Mashudu Netsianda, Senior Reporter
HE endured two weeks of emotional and physical torture at gunpoint as police from the Rhodesian Special Branch interrogated him over the dramatic escape of four political prisoners from Bulawayo’s Grey Street Remand Prison (now Bulawayo Prison) in January 1965.
Despite a pistol pointing to his head, Cde Phillip Mabhena then 30 years old, the man who undertook the risky mission of driving the four escapees to Plumtree Border Post before they skipped the border to Botswana, stood his ground.
He gazed into the distance and visibly shivered as he relived the memory.
“The white officers were so angry they changed colour to a beetroot red. They would hit me all over the body and took smoking breaks while I stuck to my story. They took me to a bush around Maphane Turn-off near Gwanda where they blindfolded me and assaulted me severely. They were becoming frustrated and desperate,” said the light-skinned old man, now 86 years old.
He refused to be cowed into submission by Rhodesian security agents who sought to trick him into admitting that his car was used to transport the four jailbreakers.
Cde Mabhena was picked by police who subsequently detained him at Bulawayo Central Police Station for 14 days on suspicion that his car, a Zephyr Zodiac 1959 model, was used as a getaway car by Cdes Moffat Hadebe, Keyi Nkala, Elliot Ngwabi and Clark Ngiyo Mpofu who is now late, upon escaping from Grey Street Prison.
The quartet made headlines following their dramatic jailbreak with Rhodesia authorities dangling a reward of £250 for information leading to their capture.
Cdes Hadebe, Nkala, Ngwabi and Mpofu had initially planned to escape from Gwanda Remand Prison where they were first detained before they were later transferred to Grey Street Prison.
The pioneer freedom fighters were in remand pending trial on charges of alleged sabotage after they took up arms in resistance against colonial oppression.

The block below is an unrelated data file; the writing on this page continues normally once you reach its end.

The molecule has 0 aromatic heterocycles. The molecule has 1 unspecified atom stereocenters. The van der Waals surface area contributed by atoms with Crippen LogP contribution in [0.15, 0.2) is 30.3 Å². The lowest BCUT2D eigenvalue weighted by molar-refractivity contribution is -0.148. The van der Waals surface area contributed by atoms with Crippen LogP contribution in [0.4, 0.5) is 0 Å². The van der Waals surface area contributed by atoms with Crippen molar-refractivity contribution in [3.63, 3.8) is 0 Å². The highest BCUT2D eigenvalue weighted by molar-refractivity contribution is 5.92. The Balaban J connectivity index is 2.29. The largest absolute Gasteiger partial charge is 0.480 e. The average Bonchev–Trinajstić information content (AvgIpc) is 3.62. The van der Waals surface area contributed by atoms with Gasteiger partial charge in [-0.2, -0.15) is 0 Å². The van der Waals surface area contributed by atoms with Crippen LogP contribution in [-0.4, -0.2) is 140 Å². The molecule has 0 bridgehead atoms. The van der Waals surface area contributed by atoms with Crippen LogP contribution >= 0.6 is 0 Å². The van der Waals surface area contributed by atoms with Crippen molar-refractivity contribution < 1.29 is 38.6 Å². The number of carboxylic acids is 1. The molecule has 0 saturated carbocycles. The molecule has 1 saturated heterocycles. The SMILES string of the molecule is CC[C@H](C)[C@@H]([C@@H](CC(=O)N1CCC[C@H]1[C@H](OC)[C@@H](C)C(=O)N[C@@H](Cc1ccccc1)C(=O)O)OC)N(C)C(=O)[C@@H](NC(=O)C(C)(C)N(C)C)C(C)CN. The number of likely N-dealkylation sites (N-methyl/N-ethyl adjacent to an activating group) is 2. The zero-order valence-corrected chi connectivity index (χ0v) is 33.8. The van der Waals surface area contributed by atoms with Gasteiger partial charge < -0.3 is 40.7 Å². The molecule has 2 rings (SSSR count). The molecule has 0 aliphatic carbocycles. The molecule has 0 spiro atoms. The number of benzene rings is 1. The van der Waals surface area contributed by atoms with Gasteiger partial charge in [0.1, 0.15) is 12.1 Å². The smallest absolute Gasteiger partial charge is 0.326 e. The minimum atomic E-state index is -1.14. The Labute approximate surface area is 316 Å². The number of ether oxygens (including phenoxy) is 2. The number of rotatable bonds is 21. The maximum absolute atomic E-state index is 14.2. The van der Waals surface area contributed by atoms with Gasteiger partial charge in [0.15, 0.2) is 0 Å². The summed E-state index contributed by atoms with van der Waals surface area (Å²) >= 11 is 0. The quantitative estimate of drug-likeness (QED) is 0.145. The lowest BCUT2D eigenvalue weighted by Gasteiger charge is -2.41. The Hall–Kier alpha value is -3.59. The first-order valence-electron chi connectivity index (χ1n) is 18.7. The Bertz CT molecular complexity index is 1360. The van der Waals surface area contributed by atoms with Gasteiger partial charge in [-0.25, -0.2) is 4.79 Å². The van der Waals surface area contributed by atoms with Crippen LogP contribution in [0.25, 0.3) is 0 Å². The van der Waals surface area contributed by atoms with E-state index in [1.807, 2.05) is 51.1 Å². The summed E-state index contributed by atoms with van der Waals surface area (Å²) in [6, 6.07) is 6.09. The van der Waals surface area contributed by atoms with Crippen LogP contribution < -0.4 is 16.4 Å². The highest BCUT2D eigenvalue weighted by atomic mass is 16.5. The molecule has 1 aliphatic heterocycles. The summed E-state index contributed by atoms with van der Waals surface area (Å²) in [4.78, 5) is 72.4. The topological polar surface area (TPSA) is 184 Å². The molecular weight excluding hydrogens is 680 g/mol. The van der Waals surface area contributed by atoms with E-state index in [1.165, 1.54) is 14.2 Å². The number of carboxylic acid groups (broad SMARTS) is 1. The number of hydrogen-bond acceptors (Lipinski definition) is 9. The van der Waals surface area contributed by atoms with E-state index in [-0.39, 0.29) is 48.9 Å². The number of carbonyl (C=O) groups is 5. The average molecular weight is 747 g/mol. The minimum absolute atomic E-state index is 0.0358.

Cdes Hadebe, Nkala and Ngwabi were detained for attacking Zidube Ranch in Kezi, Matobo District in Matabeleland South in 1964.
The property belonged to Bulawayo senior magistrate, Mr Francis Fairwell Roberts, who was part of the judiciary that oppressed black people by issuing out detention orders to the nationalists without any justification.
The Zidube Ranch attack was their first target in the country upon deployment to Rhodesia.
The late Cde Mpofu’s offence was in connection with an explosive attack on Wilkie’s Circus, Tredgold Building and the Post Office. The attacks were carried out between August and September in 1964.
Ntsu, as Cde Mabhena was affectionately known during the liberation struggle, yesterday gave a detailed account of how they jointly executed the dicey assignment of transporting the fugitives to Plumtree in the company of the late liberation stalwart Cde Joshua Mahlathini Mpofu.
Cde Mabhena said he got the name “Ntsu” because he conducted most of his tasks under the cover of darkness.
The secret mission dubbed “pick up landing astronauts” was prudently planned by the Zapu’s Makokoba branch to assist the four freedom fighters detained at Grey Prison, to escape.
“As a member of the Zapu structures in Makokoba, we came up with a grandiose secret campaign to facilitate the escape of our members who were detained in remand prison. The plan entailed excluding all those whom we suspected of passing valuable information to the Rhodesian Special Branch,” said Cde Mabhena.
He said the escape of Cdes Hadebe, Nkala and Ngwabi was part of the mission carried out by their branch with late Cde Mahlathini Mpofu being the coordinator.